.hie files are a proposed new filetype that should be written by GHC next to .hi files.
GHC builds up a wealth of information about haskell source as it compiles it, but throws all of it away when it's done. Any external tools that need to work with haskell source need to parse, typecheck and rename files all over again. This means haskell tooling is slow and has to rely on hacks to extract information from ghc.
Allowing GHC to dump this information to disk would simplify and speed up tooling significantly, leading to a much richer and productive haskell developer experience.
As a proof of concept, haddocks --hyperlinked-source feature will be rewritten to make use of .hie files, such that it doesn't need to recompile the source.
The data structure is a simplified, source aware, annotated AST derived from the Renamed/Typechecked Source
We traverse the Renamed and Typechecked AST to collect the following info about each SrcSpan
Its assigned type(s)(In increasing order of generality), if it corresponds to a binding, pattern or expression
The id in id 'a' is assigned types [Char -> Char, forall a. a -> a]
The set of Constructor/Type pairs that correspond to this span in the GHC AST
Details about all the identifiers that occur at this SrcSpan
For each occurrence of an identifier(Name or ModuleName), we store its type(if it has one), and classify it as one of the following based on how it occurs:
Pattern Binding, along with the scope of the binding, and the span of the entire binding location(including the RHS) if it occurs as part of a top level declaration, do binding or let/where binding
Value Binding, along with whether it is an instance binding or not, its scope, and the span of its entire binding site, including the RHS
Type Declaration (Class or Regular) (foo :: ...)
Declaration(class, type, instance, data, type family etc.)
Type variable binding, along with its scope(which takes into account ScopedTypeVariables)
It should be possible to exactly recover the source from the .hie file. This will probably be achieved by including the source verbatim in the .hie file, as recovering the source exactly from the AST might be tricky and duplicate the work on ghc-exactprint.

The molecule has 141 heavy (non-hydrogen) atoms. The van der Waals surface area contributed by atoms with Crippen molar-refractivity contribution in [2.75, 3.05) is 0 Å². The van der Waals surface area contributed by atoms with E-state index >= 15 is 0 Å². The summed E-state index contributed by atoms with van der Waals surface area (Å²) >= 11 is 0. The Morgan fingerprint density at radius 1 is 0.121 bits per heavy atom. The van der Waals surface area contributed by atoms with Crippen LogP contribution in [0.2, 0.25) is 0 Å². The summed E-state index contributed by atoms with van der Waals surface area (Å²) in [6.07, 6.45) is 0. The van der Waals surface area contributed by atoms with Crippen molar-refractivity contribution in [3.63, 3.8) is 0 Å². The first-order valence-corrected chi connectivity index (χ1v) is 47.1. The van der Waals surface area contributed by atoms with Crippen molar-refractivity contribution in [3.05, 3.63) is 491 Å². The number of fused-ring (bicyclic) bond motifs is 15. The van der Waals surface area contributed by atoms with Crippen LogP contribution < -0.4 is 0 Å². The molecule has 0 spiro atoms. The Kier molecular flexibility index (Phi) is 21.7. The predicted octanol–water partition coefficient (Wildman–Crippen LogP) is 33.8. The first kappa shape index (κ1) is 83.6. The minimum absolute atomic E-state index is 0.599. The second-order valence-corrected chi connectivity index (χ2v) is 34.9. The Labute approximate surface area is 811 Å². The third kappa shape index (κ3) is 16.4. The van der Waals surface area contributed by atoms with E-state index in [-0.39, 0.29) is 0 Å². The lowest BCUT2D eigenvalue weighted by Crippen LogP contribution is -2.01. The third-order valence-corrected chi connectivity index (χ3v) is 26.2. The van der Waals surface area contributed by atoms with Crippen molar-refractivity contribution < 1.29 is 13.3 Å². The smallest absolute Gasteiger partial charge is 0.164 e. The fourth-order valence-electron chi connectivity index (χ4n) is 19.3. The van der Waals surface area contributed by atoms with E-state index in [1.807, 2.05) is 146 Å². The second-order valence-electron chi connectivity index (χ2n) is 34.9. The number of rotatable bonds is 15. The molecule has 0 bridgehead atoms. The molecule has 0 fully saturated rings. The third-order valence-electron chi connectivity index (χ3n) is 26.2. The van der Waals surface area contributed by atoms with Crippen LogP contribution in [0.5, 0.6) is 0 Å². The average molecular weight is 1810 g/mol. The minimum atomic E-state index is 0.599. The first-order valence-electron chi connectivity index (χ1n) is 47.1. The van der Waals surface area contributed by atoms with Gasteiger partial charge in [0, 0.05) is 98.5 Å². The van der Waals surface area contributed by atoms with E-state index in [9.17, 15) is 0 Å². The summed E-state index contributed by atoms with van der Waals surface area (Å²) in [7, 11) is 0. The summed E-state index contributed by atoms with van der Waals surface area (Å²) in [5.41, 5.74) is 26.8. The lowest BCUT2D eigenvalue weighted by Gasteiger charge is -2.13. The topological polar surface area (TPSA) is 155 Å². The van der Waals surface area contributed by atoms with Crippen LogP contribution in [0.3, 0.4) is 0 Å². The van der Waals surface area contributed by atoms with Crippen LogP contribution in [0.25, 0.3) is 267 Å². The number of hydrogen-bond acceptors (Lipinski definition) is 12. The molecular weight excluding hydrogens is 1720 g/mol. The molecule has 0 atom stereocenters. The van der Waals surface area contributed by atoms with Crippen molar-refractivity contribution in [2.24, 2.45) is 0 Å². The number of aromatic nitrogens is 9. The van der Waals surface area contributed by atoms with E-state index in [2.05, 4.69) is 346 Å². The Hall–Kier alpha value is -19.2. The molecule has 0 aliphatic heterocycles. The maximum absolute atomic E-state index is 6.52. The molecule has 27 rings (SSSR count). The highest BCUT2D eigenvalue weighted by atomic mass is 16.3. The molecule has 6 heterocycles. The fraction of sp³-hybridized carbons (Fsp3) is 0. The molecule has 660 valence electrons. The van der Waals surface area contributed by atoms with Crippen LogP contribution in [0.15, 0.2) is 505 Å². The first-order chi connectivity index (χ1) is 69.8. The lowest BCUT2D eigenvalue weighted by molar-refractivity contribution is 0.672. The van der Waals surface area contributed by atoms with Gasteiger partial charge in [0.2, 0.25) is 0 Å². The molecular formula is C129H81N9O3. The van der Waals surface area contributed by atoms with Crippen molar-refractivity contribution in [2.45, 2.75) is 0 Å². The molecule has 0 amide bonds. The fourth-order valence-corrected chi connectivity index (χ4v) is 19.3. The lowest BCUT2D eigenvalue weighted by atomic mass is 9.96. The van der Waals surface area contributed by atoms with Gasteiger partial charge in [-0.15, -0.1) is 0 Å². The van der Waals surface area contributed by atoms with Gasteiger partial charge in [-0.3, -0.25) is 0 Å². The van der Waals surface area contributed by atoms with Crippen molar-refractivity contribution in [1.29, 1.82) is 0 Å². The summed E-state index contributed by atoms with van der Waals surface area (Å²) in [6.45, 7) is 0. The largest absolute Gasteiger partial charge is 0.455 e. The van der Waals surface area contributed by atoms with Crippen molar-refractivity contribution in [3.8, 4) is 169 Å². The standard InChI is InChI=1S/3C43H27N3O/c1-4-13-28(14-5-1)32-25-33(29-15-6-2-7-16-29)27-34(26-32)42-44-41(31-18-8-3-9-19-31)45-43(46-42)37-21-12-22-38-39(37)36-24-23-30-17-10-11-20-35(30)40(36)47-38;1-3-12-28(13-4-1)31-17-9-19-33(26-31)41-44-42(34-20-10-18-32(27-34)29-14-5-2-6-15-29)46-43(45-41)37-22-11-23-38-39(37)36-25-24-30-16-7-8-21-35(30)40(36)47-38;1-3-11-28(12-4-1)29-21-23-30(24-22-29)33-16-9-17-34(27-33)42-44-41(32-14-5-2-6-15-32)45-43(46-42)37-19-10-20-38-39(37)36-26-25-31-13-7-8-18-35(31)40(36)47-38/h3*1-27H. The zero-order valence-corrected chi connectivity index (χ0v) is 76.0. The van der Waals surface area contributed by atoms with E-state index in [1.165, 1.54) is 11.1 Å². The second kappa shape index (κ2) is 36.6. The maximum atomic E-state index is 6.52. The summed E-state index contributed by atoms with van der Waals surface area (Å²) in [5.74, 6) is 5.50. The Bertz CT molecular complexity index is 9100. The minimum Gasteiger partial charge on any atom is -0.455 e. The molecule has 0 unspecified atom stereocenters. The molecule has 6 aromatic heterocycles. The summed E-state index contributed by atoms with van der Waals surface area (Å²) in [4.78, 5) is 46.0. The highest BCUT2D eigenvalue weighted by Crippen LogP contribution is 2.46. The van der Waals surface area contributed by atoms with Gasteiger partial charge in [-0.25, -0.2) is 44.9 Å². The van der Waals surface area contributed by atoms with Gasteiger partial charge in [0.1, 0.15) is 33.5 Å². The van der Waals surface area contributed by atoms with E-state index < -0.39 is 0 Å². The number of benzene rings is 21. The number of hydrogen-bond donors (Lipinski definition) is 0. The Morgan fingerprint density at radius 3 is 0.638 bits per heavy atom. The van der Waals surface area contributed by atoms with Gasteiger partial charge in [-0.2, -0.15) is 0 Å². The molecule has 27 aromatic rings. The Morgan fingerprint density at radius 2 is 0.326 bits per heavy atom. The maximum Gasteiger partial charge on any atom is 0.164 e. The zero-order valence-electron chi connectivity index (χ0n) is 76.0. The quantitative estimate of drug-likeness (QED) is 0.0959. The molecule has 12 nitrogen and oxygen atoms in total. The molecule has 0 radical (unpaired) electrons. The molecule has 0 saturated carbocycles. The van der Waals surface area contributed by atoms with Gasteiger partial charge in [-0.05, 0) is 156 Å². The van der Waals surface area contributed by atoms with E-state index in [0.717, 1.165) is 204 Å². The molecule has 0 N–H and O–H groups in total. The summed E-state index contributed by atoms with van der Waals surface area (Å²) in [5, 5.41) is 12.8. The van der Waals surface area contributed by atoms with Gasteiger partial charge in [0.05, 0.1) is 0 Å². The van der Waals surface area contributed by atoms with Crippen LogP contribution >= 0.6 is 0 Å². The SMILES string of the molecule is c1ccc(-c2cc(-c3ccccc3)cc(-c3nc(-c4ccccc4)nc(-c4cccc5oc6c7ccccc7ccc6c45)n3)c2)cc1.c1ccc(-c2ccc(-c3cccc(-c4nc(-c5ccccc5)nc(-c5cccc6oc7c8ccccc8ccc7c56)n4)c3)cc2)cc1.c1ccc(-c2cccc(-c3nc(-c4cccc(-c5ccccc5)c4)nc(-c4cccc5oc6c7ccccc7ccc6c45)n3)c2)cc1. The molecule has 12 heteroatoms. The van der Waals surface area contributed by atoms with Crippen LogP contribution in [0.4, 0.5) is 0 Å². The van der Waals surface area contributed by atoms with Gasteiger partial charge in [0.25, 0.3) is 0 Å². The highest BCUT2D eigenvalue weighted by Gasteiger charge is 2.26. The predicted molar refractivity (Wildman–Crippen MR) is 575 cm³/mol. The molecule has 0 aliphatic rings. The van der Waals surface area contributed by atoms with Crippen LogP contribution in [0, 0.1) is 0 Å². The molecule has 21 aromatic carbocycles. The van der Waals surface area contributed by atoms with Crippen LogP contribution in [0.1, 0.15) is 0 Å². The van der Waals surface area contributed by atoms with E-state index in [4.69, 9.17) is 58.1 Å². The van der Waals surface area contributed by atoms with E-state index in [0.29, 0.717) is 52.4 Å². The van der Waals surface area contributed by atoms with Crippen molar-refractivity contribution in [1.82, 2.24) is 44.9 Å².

The first line of the .hie file should be a human readable string containing information about the version of the format, the filename of the original file, and the version of GHC the file was compiled with. Example: (v1.0,GHC8.4.6,Foo.hs)
The format should be fairly stable across ghc versions, so we need to avoid capturing too much information. More detailed information about the exact haskell syntactic structure a part of the tree represents could be obtained by inspecting the tokens/keywords in that part.
Efficient serialization of highly redundant type info
The type information in .hie files is highly repetitive and redundant. For example, consider the expression
const True 'a'
The type of the overall expression is Boolean, the type of const True is Char -> Boolean and the type of const is Boolean -> Char -> Boolean
All 3 of these types will be stored in the .hie file
To solve the problem of duplication, we introduce a new data type that is a flattened version of Type
data HieType a = HAppTy a a -- data Type = AppTy Type Type | HFunTy a a -- | FunTy Type Type | ...
HieType represents one layer of Type.
All the types in the final AST are stored in a Array Int (HieType Int), where the Ints in the HieType are references to other elements of the array. Types recovered from GHC are deduplicated and stored in this compressed form with sharing of subtrees.
Fix HieType is roughly isomorphic to the original GHC Type
Scope information about symbols
A simple scope is defined as
data Scope = NoScope | LocalScope Span | ModuleScope
Value bindings are assigned a single Scope.
For pattern bindings, things get a bit more complicated, with bindings in do notation and -XViewPatterns
do (b, a, (a -> True)) <- bar-- ^ ^^^^^^^^^^^^ ^^^ a is not in scope here or in the span of the first `b`-- ^ but a is in scope here foo a-- ^^^^^ a is in scope here